Both courts rejected the idea that appropriation can, in itself, function as a legitimate form of criticism. From an artistic standpoint, this is particularly disturbing. Normally criticism, parody or other forms of commentary are protected by the fair-use provision of the copyright code. However, the type of criticism implicit in Koons's strategy of appropriation was too subtle or oblique for the courts to accept as criticism under existing copyright law. Judge Charles Haight's district court decision suggested a clear legal distinction between criticism and appropriation. Indeed, he implied that the terms are mutually exclusive when he wrote, "Koons' sculpture does not criticize or comment upon Rogers' photograph. It simply appropriates it."
Four factors guide a determination of fair use, and Judge Haight found all of them inapplicable to Koons's work. According to section 107 of the U.S. copyright code, "In determining whether the use made of a work in any particular case is a fair use the factors to be considered shall include—(1) the purpose and character of the use, including whether such use is of a commercial nature or is for nonprofit educational purposes; (2) the nature of the copyrighted work; (3) the amount and substantiality of the portion used in relation to the copyrighted work as a whole; and (4) the effect of the use upon the potential market for or value of the copyrighted work." For the first factor, Haight determined that Koons's use of the photo was commercial in nature; for the second, he found that the creative nature of the photograph made fair use less likely; for the third he found that Koons had appropriated the entire photograph. For the fourth factor, which the Supreme Court has emphasized as the most important element of fair use, Haight determined that, even though Koons's sculpture was not competing in the same market as Rogers's photograph, he had affected a potential market for "art rendering" rights—a market described in affidavits submitted by Rogers's lawyer. The analogy cited by Haight was that of a commercial motion picture based on a copyrighted story—an infringement that would have hampered the sale of adaptation rights for the book. (continued below)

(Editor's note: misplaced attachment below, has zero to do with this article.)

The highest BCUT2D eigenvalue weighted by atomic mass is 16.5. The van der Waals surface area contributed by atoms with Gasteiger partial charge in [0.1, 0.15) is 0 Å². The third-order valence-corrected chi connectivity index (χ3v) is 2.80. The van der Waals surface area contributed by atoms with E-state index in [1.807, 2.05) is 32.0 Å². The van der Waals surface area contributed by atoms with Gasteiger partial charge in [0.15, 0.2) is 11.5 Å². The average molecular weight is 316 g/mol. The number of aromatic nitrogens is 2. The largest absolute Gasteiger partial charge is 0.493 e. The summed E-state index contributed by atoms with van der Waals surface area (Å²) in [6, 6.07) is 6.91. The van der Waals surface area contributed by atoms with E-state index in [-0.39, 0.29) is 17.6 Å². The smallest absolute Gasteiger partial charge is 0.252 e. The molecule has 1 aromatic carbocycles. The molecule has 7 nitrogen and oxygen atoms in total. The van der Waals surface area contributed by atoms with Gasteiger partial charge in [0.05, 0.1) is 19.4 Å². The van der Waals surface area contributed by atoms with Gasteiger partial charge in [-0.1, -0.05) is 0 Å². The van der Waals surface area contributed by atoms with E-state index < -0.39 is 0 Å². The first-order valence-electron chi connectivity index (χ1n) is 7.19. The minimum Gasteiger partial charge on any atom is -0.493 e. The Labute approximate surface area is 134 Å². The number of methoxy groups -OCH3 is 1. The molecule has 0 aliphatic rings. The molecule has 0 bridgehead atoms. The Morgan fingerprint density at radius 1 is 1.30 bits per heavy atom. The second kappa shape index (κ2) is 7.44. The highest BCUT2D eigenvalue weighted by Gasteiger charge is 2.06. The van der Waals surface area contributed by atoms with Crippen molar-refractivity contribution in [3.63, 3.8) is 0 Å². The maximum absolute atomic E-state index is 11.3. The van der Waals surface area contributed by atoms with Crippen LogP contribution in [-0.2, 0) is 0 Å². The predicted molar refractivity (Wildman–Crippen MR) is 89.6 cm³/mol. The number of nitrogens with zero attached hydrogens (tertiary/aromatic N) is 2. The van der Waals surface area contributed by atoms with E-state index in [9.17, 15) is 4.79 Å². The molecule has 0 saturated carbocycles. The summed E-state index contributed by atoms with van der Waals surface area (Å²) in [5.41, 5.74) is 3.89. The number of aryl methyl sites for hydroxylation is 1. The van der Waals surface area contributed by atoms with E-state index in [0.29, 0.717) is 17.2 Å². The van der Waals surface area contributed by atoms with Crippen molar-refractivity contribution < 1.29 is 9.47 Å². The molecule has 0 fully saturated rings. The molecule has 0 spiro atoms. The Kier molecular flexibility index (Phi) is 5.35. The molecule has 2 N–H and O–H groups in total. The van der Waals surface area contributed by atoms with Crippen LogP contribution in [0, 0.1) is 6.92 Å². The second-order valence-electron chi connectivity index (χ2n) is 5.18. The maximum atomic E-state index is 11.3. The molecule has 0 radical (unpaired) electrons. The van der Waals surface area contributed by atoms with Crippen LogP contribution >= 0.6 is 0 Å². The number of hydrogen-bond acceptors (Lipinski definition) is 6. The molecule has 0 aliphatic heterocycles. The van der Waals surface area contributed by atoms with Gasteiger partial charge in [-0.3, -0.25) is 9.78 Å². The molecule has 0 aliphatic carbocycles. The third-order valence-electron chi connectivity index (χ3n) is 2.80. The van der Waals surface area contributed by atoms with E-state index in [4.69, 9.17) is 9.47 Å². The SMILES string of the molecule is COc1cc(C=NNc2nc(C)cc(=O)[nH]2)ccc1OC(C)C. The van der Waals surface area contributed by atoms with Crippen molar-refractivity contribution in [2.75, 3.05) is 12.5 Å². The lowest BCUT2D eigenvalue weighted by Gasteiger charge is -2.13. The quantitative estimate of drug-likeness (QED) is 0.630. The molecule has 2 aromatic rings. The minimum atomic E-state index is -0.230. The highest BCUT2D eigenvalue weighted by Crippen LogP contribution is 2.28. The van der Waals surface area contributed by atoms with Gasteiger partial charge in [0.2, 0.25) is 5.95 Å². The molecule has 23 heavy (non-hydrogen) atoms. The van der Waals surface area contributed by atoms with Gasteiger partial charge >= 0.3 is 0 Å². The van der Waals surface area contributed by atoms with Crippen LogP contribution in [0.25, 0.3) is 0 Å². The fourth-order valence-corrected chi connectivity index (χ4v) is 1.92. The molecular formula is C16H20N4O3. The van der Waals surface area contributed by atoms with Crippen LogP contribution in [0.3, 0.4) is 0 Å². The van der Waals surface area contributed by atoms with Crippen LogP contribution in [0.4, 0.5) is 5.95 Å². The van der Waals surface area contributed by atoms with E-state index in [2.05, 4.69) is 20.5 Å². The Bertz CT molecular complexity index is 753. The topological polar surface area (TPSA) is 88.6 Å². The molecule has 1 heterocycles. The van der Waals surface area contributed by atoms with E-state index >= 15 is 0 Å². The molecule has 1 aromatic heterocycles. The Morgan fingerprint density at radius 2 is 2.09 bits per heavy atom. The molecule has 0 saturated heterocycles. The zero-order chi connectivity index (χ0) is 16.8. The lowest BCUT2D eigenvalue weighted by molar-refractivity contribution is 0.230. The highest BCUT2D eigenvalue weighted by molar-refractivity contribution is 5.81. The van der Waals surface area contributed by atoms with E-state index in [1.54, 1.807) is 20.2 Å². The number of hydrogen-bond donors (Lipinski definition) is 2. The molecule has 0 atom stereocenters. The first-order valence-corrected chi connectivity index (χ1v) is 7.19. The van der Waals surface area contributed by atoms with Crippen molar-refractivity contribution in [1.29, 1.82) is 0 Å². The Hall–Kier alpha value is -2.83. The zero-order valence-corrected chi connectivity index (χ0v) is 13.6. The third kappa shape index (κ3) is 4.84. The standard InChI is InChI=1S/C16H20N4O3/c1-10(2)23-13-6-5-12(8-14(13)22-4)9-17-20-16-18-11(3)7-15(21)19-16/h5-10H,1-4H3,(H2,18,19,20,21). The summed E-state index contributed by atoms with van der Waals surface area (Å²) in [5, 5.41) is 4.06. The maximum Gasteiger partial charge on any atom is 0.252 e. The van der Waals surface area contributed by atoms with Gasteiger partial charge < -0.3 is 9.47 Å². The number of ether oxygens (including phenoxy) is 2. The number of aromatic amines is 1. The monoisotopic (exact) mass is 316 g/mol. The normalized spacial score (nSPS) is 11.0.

Judge Cardamone's appeals court decision not only affirmed the findings of the district court but went even further, drawing a sharp distinction between the parody or criticism of a specific image and a general criticism of modern society. According to Cardamone, "the copied work muse be, at least in part, an object of the parody, otherwise there would be no need to conjure up the original work." The appeals court also added a further suggestion that Koons has acted in bad faith, noting that before he gave the Rogers image to the Italian artisans who fabricated String of Puppies, he has torn off the back of the note card—the part containing Art Rogers's credit and copyright symbol.
An important aspect of the appeals court's ruling was an insistence that all authors receive due credit. "By requiring that the copied work be an object of parody," Cardamone wrote, "we separate expression, attributable to a different artist." Still, in dismissing the ides that Koons's work could function as an act of criticism, both courts demonstrated an insistence on unambiguous and pointed criticism, suggesting that works based on nuance, multivalence or ambiguity are less likely to win the day in the legal arena.